At the end of the class, their enthusiasm strikes us most when we’re about to take out our live specimens such as our Skink, Ham and our Ball Python, Ursula. They line up in a straight line and take turns petting the reptiles with two fingers. It is always satisfying to have youth take such an interest in science. Even after a long day of school, you can always find comfort in working with younger students.
On Monday November 30th, after having our training on natural selection, two interns each showed their own presentation to the interns.
One intern, Rubi, taught us about a special part of science, public health. Rubi is now in college and taught all us interns about public health! She prepared a twenty-minute training for the interns which talked about what public health is, different aspects of public health, epidemiology (study of what is upon the people and factors affecting the health and illness of populations) and the three types of studies public health officials do.
Mark, who does research with the aquarium’s husbandry department, also taught us about the Academy’s Touch Tide pool filtration system. It seemed like just a tank and amazing animals at first, but Mark explained the many complicated and intricate components used to keep the water clean such as UV sterilizers, protein skimmers, and bioballs. UV sterilizers kill various diseases, protein skimmers take out excess food and waste, and bioballs take ammonia that is fatal to the animals and converts them to nitrites that aren’t dangerous.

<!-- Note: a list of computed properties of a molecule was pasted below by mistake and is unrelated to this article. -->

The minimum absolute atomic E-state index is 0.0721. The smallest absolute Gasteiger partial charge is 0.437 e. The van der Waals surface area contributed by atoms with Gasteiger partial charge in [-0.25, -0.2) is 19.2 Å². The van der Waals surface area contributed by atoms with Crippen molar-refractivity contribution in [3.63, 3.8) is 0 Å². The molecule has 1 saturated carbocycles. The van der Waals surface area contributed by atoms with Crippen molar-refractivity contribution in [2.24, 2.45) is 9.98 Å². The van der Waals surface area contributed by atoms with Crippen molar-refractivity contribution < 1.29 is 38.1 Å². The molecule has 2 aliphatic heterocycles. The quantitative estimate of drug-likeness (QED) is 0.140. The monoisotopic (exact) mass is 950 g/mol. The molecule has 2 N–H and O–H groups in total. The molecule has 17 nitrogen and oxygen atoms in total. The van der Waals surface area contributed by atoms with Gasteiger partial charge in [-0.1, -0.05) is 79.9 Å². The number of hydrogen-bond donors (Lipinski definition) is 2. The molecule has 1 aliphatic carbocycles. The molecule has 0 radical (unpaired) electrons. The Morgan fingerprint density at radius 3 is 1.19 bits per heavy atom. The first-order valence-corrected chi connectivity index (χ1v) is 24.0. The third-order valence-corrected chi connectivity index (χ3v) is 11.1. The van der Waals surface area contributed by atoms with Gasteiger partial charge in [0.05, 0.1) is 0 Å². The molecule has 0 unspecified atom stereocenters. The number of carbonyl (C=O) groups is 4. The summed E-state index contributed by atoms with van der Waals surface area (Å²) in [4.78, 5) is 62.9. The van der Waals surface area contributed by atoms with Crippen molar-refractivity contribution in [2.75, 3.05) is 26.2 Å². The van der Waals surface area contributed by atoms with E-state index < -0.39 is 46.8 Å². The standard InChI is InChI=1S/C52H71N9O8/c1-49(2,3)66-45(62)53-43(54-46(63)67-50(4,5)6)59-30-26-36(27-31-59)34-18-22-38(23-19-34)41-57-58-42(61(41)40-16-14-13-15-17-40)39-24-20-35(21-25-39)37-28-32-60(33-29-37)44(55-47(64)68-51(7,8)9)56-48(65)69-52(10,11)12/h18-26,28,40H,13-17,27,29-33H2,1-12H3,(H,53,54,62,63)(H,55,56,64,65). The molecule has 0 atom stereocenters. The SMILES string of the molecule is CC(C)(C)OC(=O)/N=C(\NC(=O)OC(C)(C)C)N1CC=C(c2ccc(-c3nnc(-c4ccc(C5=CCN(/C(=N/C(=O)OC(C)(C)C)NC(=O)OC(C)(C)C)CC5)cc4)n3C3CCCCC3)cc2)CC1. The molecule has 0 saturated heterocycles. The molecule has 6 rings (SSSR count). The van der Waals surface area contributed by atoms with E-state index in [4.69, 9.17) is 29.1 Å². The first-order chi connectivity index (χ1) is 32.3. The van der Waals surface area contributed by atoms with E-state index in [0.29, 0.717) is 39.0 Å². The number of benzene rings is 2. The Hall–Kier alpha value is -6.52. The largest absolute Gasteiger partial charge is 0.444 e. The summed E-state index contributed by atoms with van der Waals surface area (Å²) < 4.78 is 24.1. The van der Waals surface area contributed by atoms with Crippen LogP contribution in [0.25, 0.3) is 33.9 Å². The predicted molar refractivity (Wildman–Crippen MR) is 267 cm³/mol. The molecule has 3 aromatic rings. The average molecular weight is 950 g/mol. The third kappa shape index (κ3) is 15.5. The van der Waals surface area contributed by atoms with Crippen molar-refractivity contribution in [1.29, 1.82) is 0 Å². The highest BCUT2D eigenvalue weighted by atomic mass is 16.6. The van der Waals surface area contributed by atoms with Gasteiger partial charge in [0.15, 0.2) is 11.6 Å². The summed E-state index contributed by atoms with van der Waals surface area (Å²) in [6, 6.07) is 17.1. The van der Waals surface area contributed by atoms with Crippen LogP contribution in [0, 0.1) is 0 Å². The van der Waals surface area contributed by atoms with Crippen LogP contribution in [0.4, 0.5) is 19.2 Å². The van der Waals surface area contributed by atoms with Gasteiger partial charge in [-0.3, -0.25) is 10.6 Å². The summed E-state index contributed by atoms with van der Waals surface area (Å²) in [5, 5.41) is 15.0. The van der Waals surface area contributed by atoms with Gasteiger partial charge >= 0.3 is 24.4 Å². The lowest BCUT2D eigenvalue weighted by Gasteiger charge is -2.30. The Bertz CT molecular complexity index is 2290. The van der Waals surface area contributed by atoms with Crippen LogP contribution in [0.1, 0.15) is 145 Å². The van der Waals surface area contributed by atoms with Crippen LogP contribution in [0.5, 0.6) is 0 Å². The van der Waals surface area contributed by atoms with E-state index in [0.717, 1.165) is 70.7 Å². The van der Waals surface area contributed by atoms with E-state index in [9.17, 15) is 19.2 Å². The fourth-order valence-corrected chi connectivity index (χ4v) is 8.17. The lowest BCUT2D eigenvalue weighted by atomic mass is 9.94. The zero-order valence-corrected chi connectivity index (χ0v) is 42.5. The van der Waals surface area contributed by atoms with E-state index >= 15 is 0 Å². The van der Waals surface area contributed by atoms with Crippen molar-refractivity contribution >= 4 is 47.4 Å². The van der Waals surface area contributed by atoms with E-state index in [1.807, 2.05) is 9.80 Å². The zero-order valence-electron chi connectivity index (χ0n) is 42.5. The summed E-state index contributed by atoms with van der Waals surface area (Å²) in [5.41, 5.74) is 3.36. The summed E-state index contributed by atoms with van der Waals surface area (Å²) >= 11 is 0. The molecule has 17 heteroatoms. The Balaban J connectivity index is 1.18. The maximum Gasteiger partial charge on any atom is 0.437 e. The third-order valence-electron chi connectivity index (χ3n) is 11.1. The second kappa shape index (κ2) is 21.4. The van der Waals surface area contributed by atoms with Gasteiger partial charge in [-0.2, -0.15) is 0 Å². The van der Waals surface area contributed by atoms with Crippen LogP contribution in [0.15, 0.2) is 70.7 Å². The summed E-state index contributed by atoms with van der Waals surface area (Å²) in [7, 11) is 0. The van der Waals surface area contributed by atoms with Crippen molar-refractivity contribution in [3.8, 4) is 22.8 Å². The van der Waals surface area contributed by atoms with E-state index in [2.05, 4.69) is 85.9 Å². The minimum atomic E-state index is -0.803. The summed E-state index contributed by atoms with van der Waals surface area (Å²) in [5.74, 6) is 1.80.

This was a very unique training; it was led by interns, and included more about science applied in the public, rather than science content. It’s always very interesting to hear about all the various types of careers in the science fields as well as facts about the Academy, especially from interns themselves! As interns, we are always learning about career choices to get a glimpse of what a career in science would be like.
Interns have been working on four projects for the fall semester of the Intern Program. We refer to them as ‘Project Groups,’ which is a small group of interns that work on a project for the Intern Program. We use project groups so that everyone gets to work as a team to reach a common goal and get a defined understanding of a specific subject. Project Groups can work on things like making new stations, learning new skills, or the Intern Program’s newsletter. The four projects that are in progress now are Extreme Mammals, Parasites, Entomology, and Newsletter.
The Extreme Mammals and Parasites Project Group are on their way to becoming new demonstration stations for the interns. We have five stations that we presently teach on the public floor; Food Webs Demonstration, Beetle Dichotomous Key Station, Limb Homology Interactive, Penguin Interpreter, and Touch Tank. All of these stations relate to the Academy’s mission statement to explore, explain, and protect the natural world. The Extreme Mammals group will be about extinct, extreme, or big, California Mammals. The Parasites group will be about different types and kinds of parasites that affect ecosystems. They have and are going through several revisions so that they’re ready to be taught on the floor.
The third project group was created because of our trip to Trinity Alps this past July where we collected insects and other organisms with Roberta Brett from the education department. The Entomology group is helping Roberta identify and pin the specimens collected from this trip. The majority of the specimens are insects, but we also have some spiders and larvae included. Once all of it is sorted through, it will be added to the Academy’s entomology collection. This project also relates to our Beetle Dichotomous Key Station where we help guest identify beetles from different parts of the world, but instead the interns are using their knowledge of the dichotomous key to identify the specimens collected.
Finally there’s Newsletter group. I’m apart of newsletter this semester and have helped put together the fall edition of Spotlight.